Wales expedition helps students prepare for the land of fire and ice

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During the Easter holidays, ten Caedmon College Whitby students went to Trawsfynydd in Snowdonia’s National Park to prepare for a three-​week expedition to Iceland this July with the British Exploring Society.

The week in Wales consisted of learning essential skills, such as setting up tents and working withcooking stoves, as well as survival and first aid skills which are ​essential to a wild camping expedition.

The first few days involved team-building exercises and​ students worked​ with others​ from schools across the country,​ and were split into two teams or ‘fires’.

The teams went on to learn navigation skills ​essential for the main event of the week – a two-​day expedition involving wild camping and walking over a 500m ascent with all of their kit and food to be ​carried on their backs.

​ ​The expedition was tough but all students met the challenges with determination and spirit. Rebecca Alcock said on returning​ to college ​on the Monday afterwards: “Wales was mint!” 

 The students who took part were Mae Knight, Issy Hogarth, Ben Botham, Will Jackson, Olivia Morrison, Kate Simpson, Charlotte Everall, Rebecca Alcock, Louis Nelson and Jason Puckett.

A group of geography students from the college also went away over Easter, visiting orrento,​ in the Bay of Naples,​ to explore and learn more ​about the geography of the ​area.

The students and staff were a​ccom​modated​ in the harbour area of Sorrento, which had great views of Vesuvius in the background.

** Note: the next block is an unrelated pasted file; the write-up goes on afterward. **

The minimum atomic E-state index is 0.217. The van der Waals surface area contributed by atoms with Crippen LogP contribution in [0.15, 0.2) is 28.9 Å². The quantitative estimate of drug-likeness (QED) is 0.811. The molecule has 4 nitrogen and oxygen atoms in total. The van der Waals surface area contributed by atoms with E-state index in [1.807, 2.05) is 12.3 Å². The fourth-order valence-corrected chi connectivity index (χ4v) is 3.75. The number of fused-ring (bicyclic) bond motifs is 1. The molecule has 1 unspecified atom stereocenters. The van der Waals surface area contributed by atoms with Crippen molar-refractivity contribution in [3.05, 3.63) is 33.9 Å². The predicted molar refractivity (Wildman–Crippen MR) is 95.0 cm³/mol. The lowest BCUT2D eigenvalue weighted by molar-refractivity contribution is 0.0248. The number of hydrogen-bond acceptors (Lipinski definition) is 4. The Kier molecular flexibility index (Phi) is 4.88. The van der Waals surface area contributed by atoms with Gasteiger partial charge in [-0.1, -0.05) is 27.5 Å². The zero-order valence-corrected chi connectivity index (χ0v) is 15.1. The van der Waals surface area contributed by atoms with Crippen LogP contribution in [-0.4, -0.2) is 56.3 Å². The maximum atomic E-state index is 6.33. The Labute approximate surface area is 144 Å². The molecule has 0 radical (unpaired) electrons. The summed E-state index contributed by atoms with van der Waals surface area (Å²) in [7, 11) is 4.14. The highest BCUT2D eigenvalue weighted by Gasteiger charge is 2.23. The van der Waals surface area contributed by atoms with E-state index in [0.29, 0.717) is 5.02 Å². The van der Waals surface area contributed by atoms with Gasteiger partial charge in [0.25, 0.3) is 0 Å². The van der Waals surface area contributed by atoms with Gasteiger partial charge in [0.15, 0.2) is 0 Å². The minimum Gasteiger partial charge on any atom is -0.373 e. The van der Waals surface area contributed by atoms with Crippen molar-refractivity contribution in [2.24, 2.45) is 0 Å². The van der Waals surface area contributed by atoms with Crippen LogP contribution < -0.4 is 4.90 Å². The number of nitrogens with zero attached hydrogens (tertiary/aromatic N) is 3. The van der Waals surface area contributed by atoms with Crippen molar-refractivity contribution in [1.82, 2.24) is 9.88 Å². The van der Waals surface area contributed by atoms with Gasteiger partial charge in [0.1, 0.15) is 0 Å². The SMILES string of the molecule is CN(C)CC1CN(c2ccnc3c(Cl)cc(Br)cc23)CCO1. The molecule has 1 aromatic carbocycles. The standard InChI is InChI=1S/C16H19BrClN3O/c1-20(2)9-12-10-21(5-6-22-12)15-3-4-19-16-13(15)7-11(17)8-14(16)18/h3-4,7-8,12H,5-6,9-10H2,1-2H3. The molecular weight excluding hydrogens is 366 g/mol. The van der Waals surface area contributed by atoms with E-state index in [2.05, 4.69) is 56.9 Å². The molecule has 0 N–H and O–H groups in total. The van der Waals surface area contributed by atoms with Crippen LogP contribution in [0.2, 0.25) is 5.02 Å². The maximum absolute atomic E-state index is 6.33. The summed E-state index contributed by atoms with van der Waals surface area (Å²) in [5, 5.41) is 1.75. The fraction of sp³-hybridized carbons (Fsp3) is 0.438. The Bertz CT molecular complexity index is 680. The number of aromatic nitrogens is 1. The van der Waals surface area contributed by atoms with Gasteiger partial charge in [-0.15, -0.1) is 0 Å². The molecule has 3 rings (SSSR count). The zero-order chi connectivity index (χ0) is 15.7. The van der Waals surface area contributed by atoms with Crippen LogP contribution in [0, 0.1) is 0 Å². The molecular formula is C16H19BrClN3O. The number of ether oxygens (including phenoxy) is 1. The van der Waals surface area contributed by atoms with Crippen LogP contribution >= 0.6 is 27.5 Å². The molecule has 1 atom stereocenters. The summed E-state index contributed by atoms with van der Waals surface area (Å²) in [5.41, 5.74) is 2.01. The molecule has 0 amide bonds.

Visits included​ the UNESCO World Heritage Sites​ of Pompeii and Herculaneum,​ to see how the eruption of Vesuvius in 79AD buried the two towns under a deep mantle of pebbles, mud and ash.

Next was the Island of Capri -​ a stunning rocky island where students went on​ a laser boat ride,​ investigating the coastal landscape and they ​spent a leisurely ​day exploring the island.

Students also visited Mount Vesuvius -​ the only active volcano on the mainland of

Europe, which is ​at present dormant after the last,​ disastrous eruption of 1944.

They walked around the rim of the volcano’s​ magnificent crater, observing the fumerols and enjoyed ​some​ amazing views of the Naples coastline from the top.

​​​Finally, they visited​ an​ a​rchaeological museum in Naples ​which holds a collection of the remains from Pompeii and Herculaneum, followed by a visit to ​the Pozzuoli Flavian amphitheater – this is ​the third largest Roman amphitheater in Italy and o​nly the Roman Colosseum and the Capuan Amphitheater are larger. All the ​students and the ​accompanying staff had an amazing week.